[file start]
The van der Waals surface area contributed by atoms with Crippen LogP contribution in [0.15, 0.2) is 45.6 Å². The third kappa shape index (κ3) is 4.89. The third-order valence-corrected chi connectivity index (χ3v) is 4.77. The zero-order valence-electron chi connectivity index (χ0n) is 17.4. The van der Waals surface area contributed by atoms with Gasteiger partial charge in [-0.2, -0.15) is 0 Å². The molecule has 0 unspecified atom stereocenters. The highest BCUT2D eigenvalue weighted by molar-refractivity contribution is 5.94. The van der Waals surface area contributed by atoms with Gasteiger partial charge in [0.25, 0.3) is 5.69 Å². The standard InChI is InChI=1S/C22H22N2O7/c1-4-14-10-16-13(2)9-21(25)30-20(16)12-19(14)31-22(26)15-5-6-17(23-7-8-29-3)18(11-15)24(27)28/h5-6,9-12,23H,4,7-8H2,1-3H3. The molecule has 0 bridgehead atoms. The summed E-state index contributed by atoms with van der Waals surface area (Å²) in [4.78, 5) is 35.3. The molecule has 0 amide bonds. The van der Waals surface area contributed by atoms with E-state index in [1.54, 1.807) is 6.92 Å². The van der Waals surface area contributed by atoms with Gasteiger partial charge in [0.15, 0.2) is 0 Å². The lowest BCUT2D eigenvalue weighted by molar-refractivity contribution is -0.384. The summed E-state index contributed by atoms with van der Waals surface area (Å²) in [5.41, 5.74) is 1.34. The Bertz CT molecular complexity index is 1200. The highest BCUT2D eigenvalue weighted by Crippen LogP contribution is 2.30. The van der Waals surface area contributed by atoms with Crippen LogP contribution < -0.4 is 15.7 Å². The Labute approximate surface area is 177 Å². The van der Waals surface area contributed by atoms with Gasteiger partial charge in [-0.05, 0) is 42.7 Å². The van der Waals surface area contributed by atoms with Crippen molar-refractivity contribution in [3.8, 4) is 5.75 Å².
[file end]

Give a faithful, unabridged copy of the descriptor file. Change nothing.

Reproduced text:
The van der Waals surface area contributed by atoms with Crippen LogP contribution in [0.15, 0.2) is 45.6 Å². The third kappa shape index (κ3) is 4.89. The third-order valence-corrected chi connectivity index (χ3v) is 4.77. The zero-order valence-electron chi connectivity index (χ0n) is 17.4. The van der Waals surface area contributed by atoms with Gasteiger partial charge in [-0.2, -0.15) is 0 Å². The molecule has 0 unspecified atom stereocenters. The highest BCUT2D eigenvalue weighted by molar-refractivity contribution is 5.94. The van der Waals surface area contributed by atoms with Gasteiger partial charge in [0.25, 0.3) is 5.69 Å². The standard InChI is InChI=1S/C22H22N2O7/c1-4-14-10-16-13(2)9-21(25)30-20(16)12-19(14)31-22(26)15-5-6-17(23-7-8-29-3)18(11-15)24(27)28/h5-6,9-12,23H,4,7-8H2,1-3H3. The molecule has 0 bridgehead atoms. The summed E-state index contributed by atoms with van der Waals surface area (Å²) in [4.78, 5) is 35.3. The molecule has 0 amide bonds. The van der Waals surface area contributed by atoms with E-state index in [1.54, 1.807) is 6.92 Å². The van der Waals surface area contributed by atoms with Gasteiger partial charge in [0.15, 0.2) is 0 Å². The lowest BCUT2D eigenvalue weighted by molar-refractivity contribution is -0.384. The summed E-state index contributed by atoms with van der Waals surface area (Å²) in [5.41, 5.74) is 1.34. The Bertz CT molecular complexity index is 1200. The highest BCUT2D eigenvalue weighted by Crippen LogP contribution is 2.30. The van der Waals surface area contributed by atoms with Crippen LogP contribution < -0.4 is 15.7 Å². The Labute approximate surface area is 177 Å². The van der Waals surface area contributed by atoms with Gasteiger partial charge in [-0.05, 0) is 42.7 Å². The van der Waals surface area contributed by atoms with Crippen molar-refractivity contribution in [3.8, 4) is 5.75 Å².